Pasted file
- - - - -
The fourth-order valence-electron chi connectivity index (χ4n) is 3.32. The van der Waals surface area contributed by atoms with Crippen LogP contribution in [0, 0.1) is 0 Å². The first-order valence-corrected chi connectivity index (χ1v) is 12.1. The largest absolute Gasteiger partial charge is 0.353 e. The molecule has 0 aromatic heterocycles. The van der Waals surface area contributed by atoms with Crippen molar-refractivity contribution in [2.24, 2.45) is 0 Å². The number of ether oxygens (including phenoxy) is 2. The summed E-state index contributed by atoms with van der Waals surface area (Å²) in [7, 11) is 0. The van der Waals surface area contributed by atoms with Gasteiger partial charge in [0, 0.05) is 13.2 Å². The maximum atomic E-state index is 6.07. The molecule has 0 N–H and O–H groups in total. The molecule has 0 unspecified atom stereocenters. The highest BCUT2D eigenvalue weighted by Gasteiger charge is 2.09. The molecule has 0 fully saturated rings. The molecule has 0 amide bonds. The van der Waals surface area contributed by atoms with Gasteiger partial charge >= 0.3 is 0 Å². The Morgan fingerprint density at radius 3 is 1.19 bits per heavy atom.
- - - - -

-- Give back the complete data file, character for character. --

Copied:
The fourth-order valence-electron chi connectivity index (χ4n) is 3.32. The van der Waals surface area contributed by atoms with Crippen LogP contribution in [0, 0.1) is 0 Å². The first-order valence-corrected chi connectivity index (χ1v) is 12.1. The largest absolute Gasteiger partial charge is 0.353 e. The molecule has 0 aromatic heterocycles. The van der Waals surface area contributed by atoms with Crippen molar-refractivity contribution in [2.24, 2.45) is 0 Å². The number of ether oxygens (including phenoxy) is 2. The summed E-state index contributed by atoms with van der Waals surface area (Å²) in [7, 11) is 0. The van der Waals surface area contributed by atoms with Gasteiger partial charge in [0, 0.05) is 13.2 Å². The maximum atomic E-state index is 6.07. The molecule has 0 N–H and O–H groups in total. The molecule has 0 unspecified atom stereocenters. The highest BCUT2D eigenvalue weighted by Gasteiger charge is 2.09. The molecule has 0 fully saturated rings. The molecule has 0 amide bonds. The van der Waals surface area contributed by atoms with Gasteiger partial charge >= 0.3 is 0 Å². The Morgan fingerprint density at radius 3 is 1.19 bits per heavy atom.